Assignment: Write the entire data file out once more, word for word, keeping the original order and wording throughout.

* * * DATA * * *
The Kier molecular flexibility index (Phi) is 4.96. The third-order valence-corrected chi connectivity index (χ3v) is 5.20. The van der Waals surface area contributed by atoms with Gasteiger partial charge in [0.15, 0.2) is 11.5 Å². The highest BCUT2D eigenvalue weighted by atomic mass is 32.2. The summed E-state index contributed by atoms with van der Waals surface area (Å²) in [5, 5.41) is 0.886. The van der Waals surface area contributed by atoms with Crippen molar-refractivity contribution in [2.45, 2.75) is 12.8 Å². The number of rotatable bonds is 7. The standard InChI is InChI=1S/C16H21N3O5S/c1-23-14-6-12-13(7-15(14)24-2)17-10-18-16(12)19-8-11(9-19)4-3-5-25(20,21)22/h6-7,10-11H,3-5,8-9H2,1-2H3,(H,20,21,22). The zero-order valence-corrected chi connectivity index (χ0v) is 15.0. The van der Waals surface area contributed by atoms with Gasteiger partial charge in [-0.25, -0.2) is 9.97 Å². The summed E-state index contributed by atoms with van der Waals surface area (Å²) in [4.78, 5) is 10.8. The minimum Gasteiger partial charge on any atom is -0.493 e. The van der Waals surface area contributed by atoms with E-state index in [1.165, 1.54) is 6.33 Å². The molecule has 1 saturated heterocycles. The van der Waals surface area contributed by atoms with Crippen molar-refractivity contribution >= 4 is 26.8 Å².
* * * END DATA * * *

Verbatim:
The Kier molecular flexibility index (Phi) is 4.96. The third-order valence-corrected chi connectivity index (χ3v) is 5.20. The van der Waals surface area contributed by atoms with Gasteiger partial charge in [0.15, 0.2) is 11.5 Å². The highest BCUT2D eigenvalue weighted by atomic mass is 32.2. The summed E-state index contributed by atoms with van der Waals surface area (Å²) in [5, 5.41) is 0.886. The van der Waals surface area contributed by atoms with Crippen molar-refractivity contribution in [2.45, 2.75) is 12.8 Å². The number of rotatable bonds is 7. The standard InChI is InChI=1S/C16H21N3O5S/c1-23-14-6-12-13(7-15(14)24-2)17-10-18-16(12)19-8-11(9-19)4-3-5-25(20,21)22/h6-7,10-11H,3-5,8-9H2,1-2H3,(H,20,21,22). The zero-order valence-corrected chi connectivity index (χ0v) is 15.0. The van der Waals surface area contributed by atoms with Gasteiger partial charge in [-0.25, -0.2) is 9.97 Å². The summed E-state index contributed by atoms with van der Waals surface area (Å²) in [4.78, 5) is 10.8. The minimum Gasteiger partial charge on any atom is -0.493 e. The van der Waals surface area contributed by atoms with E-state index in [1.165, 1.54) is 6.33 Å². The molecule has 1 saturated heterocycles. The van der Waals surface area contributed by atoms with Crippen molar-refractivity contribution >= 4 is 26.8 Å².